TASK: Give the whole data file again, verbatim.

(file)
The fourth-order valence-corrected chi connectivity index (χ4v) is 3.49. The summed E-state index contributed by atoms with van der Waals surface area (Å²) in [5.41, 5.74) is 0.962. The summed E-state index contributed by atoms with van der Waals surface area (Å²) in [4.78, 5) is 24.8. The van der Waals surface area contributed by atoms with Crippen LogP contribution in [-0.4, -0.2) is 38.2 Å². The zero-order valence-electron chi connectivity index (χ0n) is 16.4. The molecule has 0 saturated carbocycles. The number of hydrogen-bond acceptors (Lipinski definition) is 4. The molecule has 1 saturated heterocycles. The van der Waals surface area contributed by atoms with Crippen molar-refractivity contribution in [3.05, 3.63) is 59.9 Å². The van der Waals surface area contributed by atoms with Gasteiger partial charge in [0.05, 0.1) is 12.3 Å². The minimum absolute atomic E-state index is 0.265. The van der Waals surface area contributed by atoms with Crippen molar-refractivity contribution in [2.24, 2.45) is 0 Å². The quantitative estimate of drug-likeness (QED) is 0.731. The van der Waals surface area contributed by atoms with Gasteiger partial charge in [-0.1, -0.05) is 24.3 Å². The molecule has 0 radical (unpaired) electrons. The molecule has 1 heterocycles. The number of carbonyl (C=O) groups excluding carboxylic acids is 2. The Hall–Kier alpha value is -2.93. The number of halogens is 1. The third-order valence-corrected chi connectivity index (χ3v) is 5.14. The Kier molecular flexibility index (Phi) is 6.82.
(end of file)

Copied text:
The fourth-order valence-corrected chi connectivity index (χ4v) is 3.49. The summed E-state index contributed by atoms with van der Waals surface area (Å²) in [5.41, 5.74) is 0.962. The summed E-state index contributed by atoms with van der Waals surface area (Å²) in [4.78, 5) is 24.8. The van der Waals surface area contributed by atoms with Crippen LogP contribution in [-0.4, -0.2) is 38.2 Å². The zero-order valence-electron chi connectivity index (χ0n) is 16.4. The molecule has 0 saturated carbocycles. The number of hydrogen-bond acceptors (Lipinski definition) is 4. The molecule has 1 saturated heterocycles. The van der Waals surface area contributed by atoms with Crippen molar-refractivity contribution in [3.05, 3.63) is 59.9 Å². The van der Waals surface area contributed by atoms with Gasteiger partial charge in [0.05, 0.1) is 12.3 Å². The minimum absolute atomic E-state index is 0.265. The van der Waals surface area contributed by atoms with Crippen molar-refractivity contribution in [2.24, 2.45) is 0 Å². The quantitative estimate of drug-likeness (QED) is 0.731. The van der Waals surface area contributed by atoms with Gasteiger partial charge in [-0.1, -0.05) is 24.3 Å². The molecule has 0 radical (unpaired) electrons. The molecule has 1 heterocycles. The number of carbonyl (C=O) groups excluding carboxylic acids is 2. The Hall–Kier alpha value is -2.93. The number of halogens is 1. The third-order valence-corrected chi connectivity index (χ3v) is 5.14. The Kier molecular flexibility index (Phi) is 6.82.